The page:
But if we tire and change our approach, or are receptive to a new approach from the beginning, then rumination can be very helpful.

It is one of the ways we find resolution. Learn. Grow. Embrace more of our humanity.


Finding resolution here as well


A part of our life is the experience of some things not being fully resolved.

And one way of working with it is to resolve it here, for instance through visualizations, acting out, or dialogue.

It is quite simple, maybe even so simple it sounds silly.

Take the unresolved situation. Stage it and include the important characters. Allow it to play itself out and find a full resolution.


Aspects of resolution


For all of us, at least until awakening to realized selflessness, there are times when old patterns come up, there is a definite identification with them, and there is a deep wish for some sort of resolution.

This happened for me yesterday, and by the end of the day I found myself in a coffee shop writing down what I know, from experience, about resolution, and how to relate to these recurrent patterns. Looking over the list, I found two broad categories which (it so happens…!) correspond to the two broad categories of Buddhist meditation practice: samata and vipassana, or calm abiding and insight, or natural meditation and inquiry.

Dropping resistance (Samata)

This is about dropping resistance to experience, including resistance itself. To allow the field of seeing and seen, the whole tapestry, to arise and rest in itself as it is here and now.

This allows the field to recognize itself as a field, and the sense of I and Other within the field becomes more transparent, fades, and may even fall away in a more complete way.

There is a release from being blindly caught up in ideas and interpretations, of the whole story we weave around I as a separate entity, and so a release from much of the suffering created by this.

This field may even recognize itself as awake emptiness and form, and everything arising as awake emptiness and form, which takes even more of the charge out of whatever arises. It becomes less substantial, more of a dream, passing images.

This is the transcending of any issues in our human life, by seeing them as expressions of the field, which is inherently absent of I and Other, and as no other than awake emptiness and form.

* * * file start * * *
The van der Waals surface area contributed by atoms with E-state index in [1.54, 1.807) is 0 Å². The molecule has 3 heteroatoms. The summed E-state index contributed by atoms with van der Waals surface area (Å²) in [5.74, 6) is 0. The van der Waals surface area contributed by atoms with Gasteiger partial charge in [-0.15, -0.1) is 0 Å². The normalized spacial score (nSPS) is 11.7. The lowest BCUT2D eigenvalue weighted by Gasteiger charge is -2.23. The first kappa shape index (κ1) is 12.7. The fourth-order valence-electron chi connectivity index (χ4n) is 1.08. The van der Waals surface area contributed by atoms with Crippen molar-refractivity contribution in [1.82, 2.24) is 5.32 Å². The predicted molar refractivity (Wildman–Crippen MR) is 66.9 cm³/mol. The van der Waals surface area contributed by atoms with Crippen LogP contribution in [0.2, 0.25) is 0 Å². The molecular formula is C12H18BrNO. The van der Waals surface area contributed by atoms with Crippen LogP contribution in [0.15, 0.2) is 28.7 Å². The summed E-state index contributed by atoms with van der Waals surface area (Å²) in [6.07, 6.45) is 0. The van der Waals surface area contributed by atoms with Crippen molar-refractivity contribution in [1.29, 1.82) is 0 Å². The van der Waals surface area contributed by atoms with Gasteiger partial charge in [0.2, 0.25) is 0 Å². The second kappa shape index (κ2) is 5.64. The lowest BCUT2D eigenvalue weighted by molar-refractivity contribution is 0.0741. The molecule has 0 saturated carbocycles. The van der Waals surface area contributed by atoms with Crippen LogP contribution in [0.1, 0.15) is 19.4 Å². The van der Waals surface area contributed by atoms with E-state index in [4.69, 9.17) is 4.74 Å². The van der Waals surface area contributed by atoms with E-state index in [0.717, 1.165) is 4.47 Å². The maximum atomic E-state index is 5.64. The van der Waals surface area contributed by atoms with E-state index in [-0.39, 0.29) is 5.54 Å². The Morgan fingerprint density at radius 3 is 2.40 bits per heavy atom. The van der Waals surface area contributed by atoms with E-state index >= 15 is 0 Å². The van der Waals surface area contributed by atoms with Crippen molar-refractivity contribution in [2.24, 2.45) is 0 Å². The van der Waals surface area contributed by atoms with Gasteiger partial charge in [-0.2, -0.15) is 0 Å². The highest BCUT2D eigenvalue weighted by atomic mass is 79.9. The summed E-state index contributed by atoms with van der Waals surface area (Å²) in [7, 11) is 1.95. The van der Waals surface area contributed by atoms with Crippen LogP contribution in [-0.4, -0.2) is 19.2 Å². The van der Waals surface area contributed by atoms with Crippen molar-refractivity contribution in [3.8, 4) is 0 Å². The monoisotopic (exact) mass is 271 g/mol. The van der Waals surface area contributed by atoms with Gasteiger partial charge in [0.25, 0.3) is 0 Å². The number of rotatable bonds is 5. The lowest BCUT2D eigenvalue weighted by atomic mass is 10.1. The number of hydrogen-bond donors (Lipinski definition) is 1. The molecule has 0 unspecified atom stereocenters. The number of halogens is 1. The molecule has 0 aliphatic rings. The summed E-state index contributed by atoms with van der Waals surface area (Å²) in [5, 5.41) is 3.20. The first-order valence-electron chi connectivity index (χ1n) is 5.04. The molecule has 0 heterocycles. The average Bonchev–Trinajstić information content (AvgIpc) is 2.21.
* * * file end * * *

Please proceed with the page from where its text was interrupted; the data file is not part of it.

It is the ultimate yang approach to dealing with irresolvable problems: transcend, and include. Transcend, find yourself as Big Mind instead of just this human self, realize that there is no separate I anywhere in all of it. And then include all form as Big Mind, include your human life, life your human life within this new context, now with a sense of ease and released from identification.

In a way, it is an escape, but it is an escape from a temporary misidentification to an immediate recognition of what we always and already are: the field of seeing and seen, of awake emptiness and form. This field of everything arising, which is inherently absent of an I anywhere, absent of I and Other, and where the only I is as the field as a whole, as an I without an Other.

Learning from (Vipassana)

Then there are the many ways of learning from problems…

I can find the gifts in the situation. What are the gifts of loss, failure, pain, disease? I can find a deeper empathy with others, a deepening compassion for all beings, seeing that we are all in the same boat. I can become more familiar with surrender. I can become more familiar with impermanence. I can discover my own beliefs and identities, and explore ways to surrender these beliefs and identities. I can find a deeper motivation for self-inquiry in its many forms, including those that lead to realized selflessness.